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the GiGLer

The newsletter of Greenspace Information of Greater London CIC

Masses of moths

Lyndsey Cox, GiGL’s Data Entry Officer

Canary Shouldered Thorn Moth

Canary Shouldered Thorn Moth | © North-East-Wildlife

GiGL currently holds nearly 2.8 million species records. Whilst I can’t claim to have input all of those records myself, I can lay claim to just over 1.5 million.

In recent years, the greatest number of records has come to GiGL as large datasets from established recording schemes such as the London Natural History Society (LNHS).

LNHS operates within a 20 mile radius from St Paul’s Cathedral and collates records from numerous recorders across this study area. Both amateur enthusiasts and experts contribute records to central LNHS recorders covering a wide range of taxa; from fungi to flowering plants, mammals to moths. Formed by the merging of two smaller natural history groups in 1913, the LNHS began producing their own publications in 1914. The annual Bird Report has been published since at least the 1930’s and regular surveys of Bookham Common began in 1942.

Colin Plant is the incumbent LNHS moth recorder and when he took over this role in 1978 he inherited moth records going back for many years. Of course, the majority of the historical records were in paper format, but even recent records are rarely sent in a format which is compatible with MapMate; the software used nationally by county moth recorders to store data.

As part of the ongoing cooperation between GiGL and the LNHS, GiGL offered assistance to digitise the historic data and, since 2008, I have spent nearly 400 hours digitising over 20,000 moth records. These records were returned to Colin for verification, a vital stage in the process where the species identification is checked by an expert.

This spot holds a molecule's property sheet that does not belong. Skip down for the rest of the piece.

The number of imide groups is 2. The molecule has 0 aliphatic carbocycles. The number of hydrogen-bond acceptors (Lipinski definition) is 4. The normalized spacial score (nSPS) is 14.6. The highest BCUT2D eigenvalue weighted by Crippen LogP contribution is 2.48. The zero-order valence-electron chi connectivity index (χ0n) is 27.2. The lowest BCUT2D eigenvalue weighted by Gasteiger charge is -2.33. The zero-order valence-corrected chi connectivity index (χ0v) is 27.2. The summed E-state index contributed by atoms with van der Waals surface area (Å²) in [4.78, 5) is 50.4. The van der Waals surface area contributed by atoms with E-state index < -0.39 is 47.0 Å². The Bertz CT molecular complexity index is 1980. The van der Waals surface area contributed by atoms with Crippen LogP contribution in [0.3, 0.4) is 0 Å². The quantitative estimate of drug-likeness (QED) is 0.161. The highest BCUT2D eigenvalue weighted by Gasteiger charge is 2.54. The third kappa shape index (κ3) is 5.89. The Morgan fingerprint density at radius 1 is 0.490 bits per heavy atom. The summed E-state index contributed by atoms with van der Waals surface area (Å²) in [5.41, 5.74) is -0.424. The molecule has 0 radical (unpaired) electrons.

We have now made it through the extensive backlog of moth data. Colin has an up-to-date database within MapMate and the records have been verified. The next step is for GiGL to receive the verified MapMate file back from Colin. These will be uploaded into GiGL’s database, where they will be made available for use by our partners and end users.

Other LNHS recorders have also been working closely with GiGL in recent years, though with varying levels of assistance from us. Since 2010, we have digitised and uploaded 19,000 butterfly records and over 4,000 flowering plant records from across London. We are also working closely with LNHS recorders on taxa including odonata, plant galls and birds.

We hope to continue this close cooperation with the LNHS. Colin receives a large number of moth records each year and, like all LNHS recorders, he is a volunteer carrying out his own recording and collating records from others in his own time. The support from GiGL allows Colin to concentrate his time and expertise on the important verification step, ultimately providing confidence to end users of the accuracy of the species records. GiGL provides a free service to all volunteer organisations. This service is funded by our service level agreements and by our data search service. Without this essential subsidy it would be impossible to provide such close assistance to groups such as the LNHS, and many of the 20,000 moth records and data for other taxa would not be available within GiGL’s database.

In the future, GiGL hopes to formalise the arrangement we have with existing recording schemes across Greater London; all whilst maintaining the principle of free service.

If you are involved with a recording scheme and would like assistance with the digitising of records or are keen to see records uploaded to GiGL’s database where they can be put to use, please contact me on

For further details of the work of the LNHS and the recording which is carried out across London, access their website at

Lyndsey Cox has worked for GiGL for eleven years. For the large majority of that time she has been working as a Recording Officer. Lyndsey is especially proud of the collaboration between GiGL and the LNHS, and of her role in tapping into the enormous quantity of expertise out there, encouraging the flow of species records from recorders to the GiGL database. Once there, those data can be used to improve the conservation decision making processes within Greater London.

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